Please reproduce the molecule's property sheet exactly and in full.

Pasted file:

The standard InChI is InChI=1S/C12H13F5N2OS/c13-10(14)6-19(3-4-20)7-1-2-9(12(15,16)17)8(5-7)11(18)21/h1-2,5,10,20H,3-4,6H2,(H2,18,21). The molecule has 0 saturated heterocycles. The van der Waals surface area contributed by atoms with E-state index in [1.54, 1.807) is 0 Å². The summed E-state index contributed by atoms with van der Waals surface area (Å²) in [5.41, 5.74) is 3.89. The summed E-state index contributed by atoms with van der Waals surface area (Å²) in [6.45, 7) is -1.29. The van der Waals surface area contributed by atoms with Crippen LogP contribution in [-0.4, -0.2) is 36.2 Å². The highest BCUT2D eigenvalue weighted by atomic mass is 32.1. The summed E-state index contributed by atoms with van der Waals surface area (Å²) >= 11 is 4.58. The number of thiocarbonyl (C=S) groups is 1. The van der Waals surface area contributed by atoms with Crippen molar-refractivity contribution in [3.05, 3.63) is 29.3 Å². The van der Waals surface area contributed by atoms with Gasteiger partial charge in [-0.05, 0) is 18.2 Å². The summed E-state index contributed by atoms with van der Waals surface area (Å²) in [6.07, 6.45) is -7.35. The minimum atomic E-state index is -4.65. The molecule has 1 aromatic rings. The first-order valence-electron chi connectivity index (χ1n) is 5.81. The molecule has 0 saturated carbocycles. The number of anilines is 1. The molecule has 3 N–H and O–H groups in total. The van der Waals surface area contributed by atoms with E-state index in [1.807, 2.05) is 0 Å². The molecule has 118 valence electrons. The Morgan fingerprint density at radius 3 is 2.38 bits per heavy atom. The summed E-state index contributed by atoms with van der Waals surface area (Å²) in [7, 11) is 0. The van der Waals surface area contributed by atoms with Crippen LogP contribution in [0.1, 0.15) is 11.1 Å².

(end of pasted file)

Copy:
The standard InChI is InChI=1S/C12H13F5N2OS/c13-10(14)6-19(3-4-20)7-1-2-9(12(15,16)17)8(5-7)11(18)21/h1-2,5,10,20H,3-4,6H2,(H2,18,21). The molecule has 0 saturated heterocycles. The van der Waals surface area contributed by atoms with E-state index in [1.54, 1.807) is 0 Å². The summed E-state index contributed by atoms with van der Waals surface area (Å²) in [5.41, 5.74) is 3.89. The summed E-state index contributed by atoms with van der Waals surface area (Å²) in [6.45, 7) is -1.29. The van der Waals surface area contributed by atoms with Crippen LogP contribution in [-0.4, -0.2) is 36.2 Å². The highest BCUT2D eigenvalue weighted by atomic mass is 32.1. The summed E-state index contributed by atoms with van der Waals surface area (Å²) >= 11 is 4.58. The number of thiocarbonyl (C=S) groups is 1. The van der Waals surface area contributed by atoms with Crippen molar-refractivity contribution in [3.05, 3.63) is 29.3 Å². The van der Waals surface area contributed by atoms with Gasteiger partial charge in [-0.05, 0) is 18.2 Å². The summed E-state index contributed by atoms with van der Waals surface area (Å²) in [6.07, 6.45) is -7.35. The minimum atomic E-state index is -4.65. The molecule has 1 aromatic rings. The first-order valence-electron chi connectivity index (χ1n) is 5.81. The molecule has 0 saturated carbocycles. The number of anilines is 1. The molecule has 3 N–H and O–H groups in total. The van der Waals surface area contributed by atoms with E-state index in [1.807, 2.05) is 0 Å². The molecule has 118 valence electrons. The Morgan fingerprint density at radius 3 is 2.38 bits per heavy atom. The summed E-state index contributed by atoms with van der Waals surface area (Å²) in [7, 11) is 0. The van der Waals surface area contributed by atoms with Crippen LogP contribution in [0.1, 0.15) is 11.1 Å².